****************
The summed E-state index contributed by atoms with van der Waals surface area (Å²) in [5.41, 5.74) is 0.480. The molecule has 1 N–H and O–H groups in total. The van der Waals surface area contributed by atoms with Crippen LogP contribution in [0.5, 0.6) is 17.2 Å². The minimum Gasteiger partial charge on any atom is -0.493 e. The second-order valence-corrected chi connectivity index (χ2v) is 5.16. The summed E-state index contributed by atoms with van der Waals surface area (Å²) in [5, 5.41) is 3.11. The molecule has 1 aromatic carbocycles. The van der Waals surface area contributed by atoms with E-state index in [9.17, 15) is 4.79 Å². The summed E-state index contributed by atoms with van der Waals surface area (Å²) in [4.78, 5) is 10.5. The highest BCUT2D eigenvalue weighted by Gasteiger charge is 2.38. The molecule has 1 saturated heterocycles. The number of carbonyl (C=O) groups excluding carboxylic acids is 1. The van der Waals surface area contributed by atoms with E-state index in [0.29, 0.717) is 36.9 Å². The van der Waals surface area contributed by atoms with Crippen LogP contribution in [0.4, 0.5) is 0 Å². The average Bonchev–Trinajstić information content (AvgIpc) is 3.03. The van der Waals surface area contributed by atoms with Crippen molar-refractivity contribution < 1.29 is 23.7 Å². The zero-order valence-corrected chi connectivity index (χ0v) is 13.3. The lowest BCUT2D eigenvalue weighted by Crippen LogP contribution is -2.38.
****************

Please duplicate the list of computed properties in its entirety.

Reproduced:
The summed E-state index contributed by atoms with van der Waals surface area (Å²) in [5.41, 5.74) is 0.480. The molecule has 1 N–H and O–H groups in total. The van der Waals surface area contributed by atoms with Crippen LogP contribution in [0.5, 0.6) is 17.2 Å². The minimum Gasteiger partial charge on any atom is -0.493 e. The second-order valence-corrected chi connectivity index (χ2v) is 5.16. The summed E-state index contributed by atoms with van der Waals surface area (Å²) in [5, 5.41) is 3.11. The molecule has 1 aromatic carbocycles. The van der Waals surface area contributed by atoms with E-state index in [9.17, 15) is 4.79 Å². The summed E-state index contributed by atoms with van der Waals surface area (Å²) in [4.78, 5) is 10.5. The highest BCUT2D eigenvalue weighted by Gasteiger charge is 2.38. The molecule has 1 saturated heterocycles. The number of carbonyl (C=O) groups excluding carboxylic acids is 1. The van der Waals surface area contributed by atoms with E-state index in [0.29, 0.717) is 36.9 Å². The van der Waals surface area contributed by atoms with Crippen LogP contribution in [0.4, 0.5) is 0 Å². The average Bonchev–Trinajstić information content (AvgIpc) is 3.03. The van der Waals surface area contributed by atoms with Crippen molar-refractivity contribution < 1.29 is 23.7 Å². The zero-order valence-corrected chi connectivity index (χ0v) is 13.3. The lowest BCUT2D eigenvalue weighted by Crippen LogP contribution is -2.38.